Email is the largest personal database for most people. Easy to search, my gigabyte of email contains contacts, documents, notes and the record of many relationships. I back it up both locally and remotely.
But how do I know it isn’t corrupted?
FastMail’s email data protection
FastMail is, I think [guys, how about a “what is FastMail” paragraph?], an
open source email system an email hosting provider. In a recent blog post someone there talks about how FastMail protects user data from data corruption:
. . . we ensure that as soon as an email is delivered to a mailbox, a SHA-1 checksum of that email is generated and stored in the email index.
When the email is replicated, the email content and the checksum are sent separately. We then generate the checksum on the replicated email content and ensure that it matches the original checksum to see that the email was replicated correctly.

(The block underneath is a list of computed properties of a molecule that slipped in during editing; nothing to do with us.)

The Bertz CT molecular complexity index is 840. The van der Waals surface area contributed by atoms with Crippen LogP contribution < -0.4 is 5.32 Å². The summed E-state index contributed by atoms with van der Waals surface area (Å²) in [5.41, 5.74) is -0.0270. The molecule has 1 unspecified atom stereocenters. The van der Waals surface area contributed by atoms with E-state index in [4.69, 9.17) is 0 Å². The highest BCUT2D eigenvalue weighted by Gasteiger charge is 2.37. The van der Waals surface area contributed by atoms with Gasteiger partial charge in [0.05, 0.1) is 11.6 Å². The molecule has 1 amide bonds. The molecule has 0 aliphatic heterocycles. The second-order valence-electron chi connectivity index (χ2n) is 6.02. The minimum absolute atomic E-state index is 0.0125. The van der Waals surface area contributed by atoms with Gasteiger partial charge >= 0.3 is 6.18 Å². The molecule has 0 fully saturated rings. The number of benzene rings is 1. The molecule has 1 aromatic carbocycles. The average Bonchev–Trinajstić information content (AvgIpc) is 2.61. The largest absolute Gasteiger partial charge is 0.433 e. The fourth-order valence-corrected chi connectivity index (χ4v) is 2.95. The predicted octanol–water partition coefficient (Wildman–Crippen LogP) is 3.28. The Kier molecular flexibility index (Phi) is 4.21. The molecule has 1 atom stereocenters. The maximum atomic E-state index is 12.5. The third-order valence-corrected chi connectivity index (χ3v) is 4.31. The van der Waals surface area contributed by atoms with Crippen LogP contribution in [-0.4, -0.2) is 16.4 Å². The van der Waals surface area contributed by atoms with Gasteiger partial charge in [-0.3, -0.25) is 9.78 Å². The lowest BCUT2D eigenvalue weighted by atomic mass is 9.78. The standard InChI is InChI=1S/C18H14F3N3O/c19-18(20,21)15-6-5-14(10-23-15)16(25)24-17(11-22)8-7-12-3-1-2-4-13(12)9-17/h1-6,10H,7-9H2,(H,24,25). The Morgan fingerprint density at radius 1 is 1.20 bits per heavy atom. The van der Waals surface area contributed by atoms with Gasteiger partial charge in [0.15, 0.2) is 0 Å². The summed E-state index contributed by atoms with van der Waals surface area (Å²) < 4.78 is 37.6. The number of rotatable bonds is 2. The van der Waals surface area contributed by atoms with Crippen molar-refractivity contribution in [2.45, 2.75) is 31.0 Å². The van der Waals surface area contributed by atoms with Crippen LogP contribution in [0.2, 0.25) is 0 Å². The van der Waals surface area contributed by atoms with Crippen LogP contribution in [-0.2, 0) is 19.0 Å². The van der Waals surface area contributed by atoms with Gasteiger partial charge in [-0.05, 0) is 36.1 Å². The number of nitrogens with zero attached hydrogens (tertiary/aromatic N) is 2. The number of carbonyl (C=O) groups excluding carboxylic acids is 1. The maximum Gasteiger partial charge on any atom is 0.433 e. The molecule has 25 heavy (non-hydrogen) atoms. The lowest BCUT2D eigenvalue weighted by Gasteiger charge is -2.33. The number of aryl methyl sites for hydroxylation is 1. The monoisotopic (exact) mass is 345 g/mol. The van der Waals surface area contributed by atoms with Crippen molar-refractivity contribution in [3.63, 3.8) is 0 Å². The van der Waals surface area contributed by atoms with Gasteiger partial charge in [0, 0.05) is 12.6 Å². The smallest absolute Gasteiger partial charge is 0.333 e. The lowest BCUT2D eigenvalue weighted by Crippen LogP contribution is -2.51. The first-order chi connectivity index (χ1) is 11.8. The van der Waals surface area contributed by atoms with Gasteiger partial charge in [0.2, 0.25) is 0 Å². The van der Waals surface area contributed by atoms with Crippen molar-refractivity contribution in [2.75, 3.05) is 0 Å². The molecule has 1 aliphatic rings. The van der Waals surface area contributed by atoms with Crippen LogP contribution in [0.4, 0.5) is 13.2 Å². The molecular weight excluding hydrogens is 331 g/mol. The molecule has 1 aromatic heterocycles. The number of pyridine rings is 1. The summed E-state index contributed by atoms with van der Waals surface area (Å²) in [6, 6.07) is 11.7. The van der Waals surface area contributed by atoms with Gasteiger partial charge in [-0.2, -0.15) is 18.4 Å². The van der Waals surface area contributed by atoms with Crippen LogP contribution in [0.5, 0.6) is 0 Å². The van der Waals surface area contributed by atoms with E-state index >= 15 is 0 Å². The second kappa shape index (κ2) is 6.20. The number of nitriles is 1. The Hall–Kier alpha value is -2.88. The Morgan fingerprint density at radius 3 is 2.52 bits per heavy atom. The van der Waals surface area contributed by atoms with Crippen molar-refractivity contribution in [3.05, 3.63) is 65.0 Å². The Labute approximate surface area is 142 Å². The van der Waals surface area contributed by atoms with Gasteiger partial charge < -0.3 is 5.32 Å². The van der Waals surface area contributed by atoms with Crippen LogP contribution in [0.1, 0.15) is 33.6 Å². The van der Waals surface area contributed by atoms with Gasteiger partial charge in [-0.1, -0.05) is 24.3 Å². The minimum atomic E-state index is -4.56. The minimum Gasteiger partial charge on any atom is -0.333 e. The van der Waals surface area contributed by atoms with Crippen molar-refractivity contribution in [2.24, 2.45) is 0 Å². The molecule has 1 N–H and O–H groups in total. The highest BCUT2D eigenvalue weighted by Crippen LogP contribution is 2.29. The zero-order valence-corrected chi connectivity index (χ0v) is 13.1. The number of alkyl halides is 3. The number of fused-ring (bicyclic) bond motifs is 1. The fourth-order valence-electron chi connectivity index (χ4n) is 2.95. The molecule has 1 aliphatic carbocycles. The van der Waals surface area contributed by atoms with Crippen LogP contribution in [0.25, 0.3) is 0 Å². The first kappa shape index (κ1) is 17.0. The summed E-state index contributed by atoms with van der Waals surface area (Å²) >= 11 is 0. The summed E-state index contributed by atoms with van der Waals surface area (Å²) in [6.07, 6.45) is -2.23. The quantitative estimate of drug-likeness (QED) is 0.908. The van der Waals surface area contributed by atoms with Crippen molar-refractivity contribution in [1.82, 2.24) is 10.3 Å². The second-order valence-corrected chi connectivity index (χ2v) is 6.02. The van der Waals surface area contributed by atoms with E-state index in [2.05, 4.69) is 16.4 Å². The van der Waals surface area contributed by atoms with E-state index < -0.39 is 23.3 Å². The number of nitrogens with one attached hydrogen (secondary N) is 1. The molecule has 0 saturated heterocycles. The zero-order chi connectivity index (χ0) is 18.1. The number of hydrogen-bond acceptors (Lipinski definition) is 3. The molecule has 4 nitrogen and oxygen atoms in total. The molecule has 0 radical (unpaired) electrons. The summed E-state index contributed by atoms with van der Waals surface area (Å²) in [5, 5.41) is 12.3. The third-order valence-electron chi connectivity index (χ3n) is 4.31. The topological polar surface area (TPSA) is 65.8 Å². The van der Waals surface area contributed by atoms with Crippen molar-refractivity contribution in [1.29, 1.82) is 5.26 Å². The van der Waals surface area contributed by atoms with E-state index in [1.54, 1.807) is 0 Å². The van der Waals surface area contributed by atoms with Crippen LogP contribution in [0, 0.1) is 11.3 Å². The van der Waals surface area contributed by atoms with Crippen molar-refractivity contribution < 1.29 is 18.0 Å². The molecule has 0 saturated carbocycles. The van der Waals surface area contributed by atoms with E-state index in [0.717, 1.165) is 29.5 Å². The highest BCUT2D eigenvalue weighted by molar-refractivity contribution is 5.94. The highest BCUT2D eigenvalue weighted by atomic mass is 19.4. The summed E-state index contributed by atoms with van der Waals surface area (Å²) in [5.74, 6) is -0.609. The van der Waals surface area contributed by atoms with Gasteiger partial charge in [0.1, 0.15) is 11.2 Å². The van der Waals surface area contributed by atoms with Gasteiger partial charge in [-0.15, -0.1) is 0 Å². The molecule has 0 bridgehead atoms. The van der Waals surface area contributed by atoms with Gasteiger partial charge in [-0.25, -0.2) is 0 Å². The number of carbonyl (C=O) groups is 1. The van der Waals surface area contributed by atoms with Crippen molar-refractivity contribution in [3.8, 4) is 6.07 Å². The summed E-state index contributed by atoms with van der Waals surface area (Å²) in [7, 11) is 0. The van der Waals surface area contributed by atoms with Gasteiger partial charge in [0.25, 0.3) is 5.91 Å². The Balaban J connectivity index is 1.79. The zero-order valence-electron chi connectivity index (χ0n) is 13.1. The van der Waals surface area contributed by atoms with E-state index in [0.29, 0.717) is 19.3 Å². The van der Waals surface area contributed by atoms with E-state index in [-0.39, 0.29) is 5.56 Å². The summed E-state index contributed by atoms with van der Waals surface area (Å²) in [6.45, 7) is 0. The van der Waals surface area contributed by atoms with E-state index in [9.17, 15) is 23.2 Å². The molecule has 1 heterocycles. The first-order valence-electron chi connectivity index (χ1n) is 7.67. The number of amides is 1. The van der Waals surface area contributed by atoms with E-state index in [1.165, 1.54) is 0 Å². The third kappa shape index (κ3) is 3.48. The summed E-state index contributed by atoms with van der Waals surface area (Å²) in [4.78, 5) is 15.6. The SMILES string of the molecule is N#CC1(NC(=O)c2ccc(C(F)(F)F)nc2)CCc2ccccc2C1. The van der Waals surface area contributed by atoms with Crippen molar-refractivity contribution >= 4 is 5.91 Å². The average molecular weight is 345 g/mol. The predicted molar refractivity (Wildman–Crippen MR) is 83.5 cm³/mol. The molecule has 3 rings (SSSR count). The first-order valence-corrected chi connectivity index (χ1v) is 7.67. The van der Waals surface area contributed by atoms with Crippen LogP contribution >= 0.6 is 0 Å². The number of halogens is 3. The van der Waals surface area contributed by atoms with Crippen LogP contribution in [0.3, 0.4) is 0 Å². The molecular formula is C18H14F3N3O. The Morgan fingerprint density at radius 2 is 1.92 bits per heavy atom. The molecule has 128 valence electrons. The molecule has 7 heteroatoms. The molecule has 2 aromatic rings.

We also repeat this procedure when the email is backed up, ensuring that the backup of the email is correct.
We also run a regular check process that takes blocks of emails and recomputes their checksum to see it matches what is in the index. If there’s any issues, we’re alerted and can find which of the master, replica or backup email are correct and can correct the problem.
What do other email systems do?
To my untutored eye, this seems like comprehensive protection against data corruption.
- Is it?
- What do other email systems do?
Gmail presumably relies upon the triple redundancy of GFS to ensure data integrity. What do Exchange and Sendmail do? Are any of them demonstrably better?
The StorageMojo take
Email is looming ever-larger as a personal information management system. As volume and attachment size continue to grow, multi-gigabyte mailboxes will become the norm, if they aren’t already.
Are the data protection measures in email systems up to the task?
Update: Alert reader – more alert than me, anyway – Nathan, found the FastMail “About” page. They are another hosted email provider. I updated the post to reflect that. Thanks, Nathan!
Comments invited, of course.